More banks and business owners would tap the U.S. Small Business Administration's loan guarantee programs if the SBA would streamline the application process, M&T Bank (MTB) Chairman and Chief Executive Robert Wilmers said Thursday.

Speaking on a panel at the Clinton Global Initiative conference in Chicago, Wilmers said that while he is a fan of the SBA's programs, he believes they would be more successful if they were more user friendly. He noted, for example, that on one SBA loan M&T made to a 10-employee firm last year the borrower had to sign nine forms in 24 places.

Though the SBA backed a record $30 billion of loans to more than 61,000 borrowers last fiscal year, its programs represent just a tiny fraction of all small business loans. The $78 billion-asset M&T is one of the nation's largest SBA lenders, but SBA lenders account for less than 5% of its total loan portfolio, Wilmers said during the panel discussion moderated by former President Bill Clinton.

Asked by Clinton how the SBA could encourage more lenders to offer its loan guarantees, Wilmers said, "They can work with the banks to simplify the process."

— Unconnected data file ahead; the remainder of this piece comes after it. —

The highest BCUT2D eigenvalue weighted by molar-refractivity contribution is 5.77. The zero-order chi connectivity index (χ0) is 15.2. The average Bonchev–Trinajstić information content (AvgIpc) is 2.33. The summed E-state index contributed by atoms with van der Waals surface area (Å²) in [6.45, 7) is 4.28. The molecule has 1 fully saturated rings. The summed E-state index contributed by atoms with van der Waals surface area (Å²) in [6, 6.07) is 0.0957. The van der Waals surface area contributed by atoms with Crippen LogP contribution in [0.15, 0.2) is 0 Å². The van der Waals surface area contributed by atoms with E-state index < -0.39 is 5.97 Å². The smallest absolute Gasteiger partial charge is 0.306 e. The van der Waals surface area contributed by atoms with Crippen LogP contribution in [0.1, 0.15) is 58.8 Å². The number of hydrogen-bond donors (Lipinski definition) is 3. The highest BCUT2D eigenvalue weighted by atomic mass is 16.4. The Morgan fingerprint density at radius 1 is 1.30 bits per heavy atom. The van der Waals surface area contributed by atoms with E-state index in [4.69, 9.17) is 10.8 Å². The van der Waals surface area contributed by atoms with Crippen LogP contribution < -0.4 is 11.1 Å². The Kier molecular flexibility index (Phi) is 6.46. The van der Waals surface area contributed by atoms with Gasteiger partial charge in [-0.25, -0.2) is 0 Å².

Wilmers was among five panelists who joined Clinton on stage to discuss ways to stimulate job growth. Others on the panel included Labor Secretary Hilda Solis and Coca-Cola President and CEO Steve Cahillane.

With many job openings going unfilled due to a lack of skilled labor, much of the discussion focused on education. Wilmers noted that many high schools — particularly in the inner cities — are failing to prepare students for the workforce, while Clinton and other panelists called on community colleges to work with industry to help design curricula that is relevant to the needs of employers.

Wilmers said employment growth is also being stymied by political gridlock as lawmakers continue to squabble over key fiscal matters such as the looming expiration of both the Bush tax cuts and extended unemployment benefits.

"The No. 1 concern for small businesses is a lack of certainty," he said.

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